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Dr Jeffrey questions if State A-G was consulted before water concessions termination

18th January, 2019

KOTA KINABALU: Did the Sabah government and the director of the state water department properly consult the State Attorney-General before terminating the water concessions?

Posing the terse question, Parti Solidariti Tanah Airku (STAR) president Datuk Dr Jeffrey Kitingan said many questions and concerns are being raised over the termination of the water supply maintenance contracts covering the 58 water treatment plants in Sabah.

He hoped such a drastic and abrupt action by the State government would not result in the dire consequence of widespread water supply disruptions in the state.

“Hopefully, it will not herald the beginning of more problems,” said the Assemblyman for Tambunan, in response to immediate water supply disruptions in Kudat and Sandakan, following termination of the water concession contractors with effect from 15th January.

Dr Jeffrey said the notice published by two of the affected water concessionaires disputing their termination with one month’s notice and their hostile responses raise issues of legality of the alleged termination.

“Why was the termination carried out considering that the concessionaires alleged that no meeting was held with them before the termination including allegations that the Director refused to meet the concessionaires?

“Was the interests and welfare of the general public prioritized and taken into consideration before the termination and that uninterrupted water supply was not jeopardized or the water quality compromised?” he questioned.

He also demanded to know if the said terminations were a ‘witch-hunt’ because the concession agreements were signed by the previous BN administration?

He further inquired whether there will be any savings for the Sabah government arising from the termination of the concessionaires and will the Sabah government be sued and be liable for compensation for the termination?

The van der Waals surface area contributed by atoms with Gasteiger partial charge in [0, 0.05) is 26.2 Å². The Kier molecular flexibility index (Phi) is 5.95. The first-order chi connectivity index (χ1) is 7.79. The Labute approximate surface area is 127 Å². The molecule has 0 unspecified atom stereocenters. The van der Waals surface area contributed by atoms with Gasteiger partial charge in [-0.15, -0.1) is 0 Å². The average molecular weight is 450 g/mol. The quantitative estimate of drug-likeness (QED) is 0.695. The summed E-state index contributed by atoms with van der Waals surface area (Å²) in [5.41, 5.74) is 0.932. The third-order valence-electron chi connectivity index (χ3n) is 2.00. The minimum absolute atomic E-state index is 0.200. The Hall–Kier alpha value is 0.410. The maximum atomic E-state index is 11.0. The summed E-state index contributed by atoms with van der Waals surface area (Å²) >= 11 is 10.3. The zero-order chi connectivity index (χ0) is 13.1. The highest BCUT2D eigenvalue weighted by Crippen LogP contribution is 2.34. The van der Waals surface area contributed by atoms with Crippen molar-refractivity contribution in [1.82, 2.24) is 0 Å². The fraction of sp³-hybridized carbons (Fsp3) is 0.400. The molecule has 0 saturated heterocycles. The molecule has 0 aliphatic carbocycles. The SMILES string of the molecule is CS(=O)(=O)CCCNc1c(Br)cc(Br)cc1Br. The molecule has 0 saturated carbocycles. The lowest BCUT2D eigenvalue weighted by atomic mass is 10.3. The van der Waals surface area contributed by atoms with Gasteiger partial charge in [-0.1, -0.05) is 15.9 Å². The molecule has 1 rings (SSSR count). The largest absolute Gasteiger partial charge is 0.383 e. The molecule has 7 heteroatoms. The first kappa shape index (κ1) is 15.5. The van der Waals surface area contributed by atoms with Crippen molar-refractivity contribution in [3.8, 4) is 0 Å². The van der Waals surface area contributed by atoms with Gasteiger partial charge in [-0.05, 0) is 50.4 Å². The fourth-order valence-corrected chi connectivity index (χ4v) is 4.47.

“The almost immediate water disruptions including notice posted by the Water Works Department and the handling of the takeover of the operations and staff from the concessionaires raise further concerns,” he said.

He continued that such concerns become more acute with the recent outbreak of cholera in some parts of the State, especially in the capital city, Kota Kinabalu, and with the Chinese New Year festivities just around the corner in early February.

“Any major disruption and contributing to another cholera outbreak will not only put the daily lives of Sabahans at risk, but also that of foreign tourists that are expected over the holiday period during the Chinese New Year,” he added.

Dr Jeffrey further asked if the welfare and interests of the people been taken into consideration in the termination?

“With the abrupt termination, have all actions and contingencies been taken to ensure that there are sufficient chemicals, reagents, spare parts and other essential items so that there are no disruptions in the water supply or the water quality compromised?

“Will all the 58 water treatment plants be operating optimally to produce quality and clean water that meets the required standards?

“Obviously, the water disruptions do not paint a good picture of the situation or the handling of the termination by the Waterworks Department,” he said.

He also expressed concern over the handling of the workers of the concessionaires, which he claimed is also open to questions and concerns.

He claimed that apparently, the Director of the state Water Department had flown by helicopter on the last day, 14th January, before the termination of the concessionaires to meet the employees of the concessionaires and their sub-contractors and asking them to stay on and work with the Waterworks Department.

“The employees were only asked to fill in job application forms and were not given appointment letters. What will happen if any untoward incidents happen between the termination and the workers’ absorption into the civil service?

“What will happen if some of them opt not to join the government service? And what will be the consequences of the water supply if such a situation arises resulting in insufficient personnel especially professionals and technicians in the production of clean water?

“Was the welfare of the reported 1,300 workers taken into consideration and proper planning done to absorb them into the civil service and that proper procedures following in taking them in as civil servants?

“What will be the long-term impact on the financials of the civil service and State Budget being increased by about 1,300?” he questioned.

He stressed that considering that water supply is a critical and important function, the Sabah government and the Waterworks Department ought to be transparent and be accountable and owes the people a clear and proper explanation.

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